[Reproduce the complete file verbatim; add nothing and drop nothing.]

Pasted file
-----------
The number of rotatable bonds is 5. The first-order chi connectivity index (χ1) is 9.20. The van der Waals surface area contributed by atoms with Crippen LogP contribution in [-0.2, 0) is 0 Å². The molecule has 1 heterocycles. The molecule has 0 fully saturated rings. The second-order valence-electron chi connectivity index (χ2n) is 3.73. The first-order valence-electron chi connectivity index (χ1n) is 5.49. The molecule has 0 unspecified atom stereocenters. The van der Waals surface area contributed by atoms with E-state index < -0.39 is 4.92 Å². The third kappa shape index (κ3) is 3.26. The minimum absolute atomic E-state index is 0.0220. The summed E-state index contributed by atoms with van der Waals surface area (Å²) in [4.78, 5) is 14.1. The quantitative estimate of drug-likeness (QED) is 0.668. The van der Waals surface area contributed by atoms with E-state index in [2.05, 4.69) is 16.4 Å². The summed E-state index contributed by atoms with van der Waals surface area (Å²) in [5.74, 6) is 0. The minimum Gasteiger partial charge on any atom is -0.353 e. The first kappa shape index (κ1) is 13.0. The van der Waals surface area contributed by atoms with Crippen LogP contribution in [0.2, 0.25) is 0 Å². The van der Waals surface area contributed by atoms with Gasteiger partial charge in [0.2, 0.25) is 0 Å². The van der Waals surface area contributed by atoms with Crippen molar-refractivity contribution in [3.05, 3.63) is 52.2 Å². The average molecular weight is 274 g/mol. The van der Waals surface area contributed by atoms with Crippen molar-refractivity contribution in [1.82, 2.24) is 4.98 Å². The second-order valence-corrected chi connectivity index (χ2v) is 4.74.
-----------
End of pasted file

The number of rotatable bonds is 5. The first-order chi connectivity index (χ1) is 9.20. The van der Waals surface area contributed by atoms with Crippen LogP contribution in [-0.2, 0) is 0 Å². The molecule has 1 heterocycles. The molecule has 0 fully saturated rings. The second-order valence-electron chi connectivity index (χ2n) is 3.73. The first-order valence-electron chi connectivity index (χ1n) is 5.49. The molecule has 0 unspecified atom stereocenters. The van der Waals surface area contributed by atoms with E-state index < -0.39 is 4.92 Å². The third kappa shape index (κ3) is 3.26. The minimum absolute atomic E-state index is 0.0220. The summed E-state index contributed by atoms with van der Waals surface area (Å²) in [4.78, 5) is 14.1. The quantitative estimate of drug-likeness (QED) is 0.668. The van der Waals surface area contributed by atoms with E-state index in [2.05, 4.69) is 16.4 Å². The summed E-state index contributed by atoms with van der Waals surface area (Å²) in [5.74, 6) is 0. The minimum Gasteiger partial charge on any atom is -0.353 e. The first kappa shape index (κ1) is 13.0. The van der Waals surface area contributed by atoms with Crippen LogP contribution in [0.2, 0.25) is 0 Å². The van der Waals surface area contributed by atoms with Gasteiger partial charge in [0.2, 0.25) is 0 Å². The van der Waals surface area contributed by atoms with Crippen molar-refractivity contribution in [3.05, 3.63) is 52.2 Å². The average molecular weight is 274 g/mol. The van der Waals surface area contributed by atoms with Crippen molar-refractivity contribution in [1.82, 2.24) is 4.98 Å². The second-order valence-corrected chi connectivity index (χ2v) is 4.74.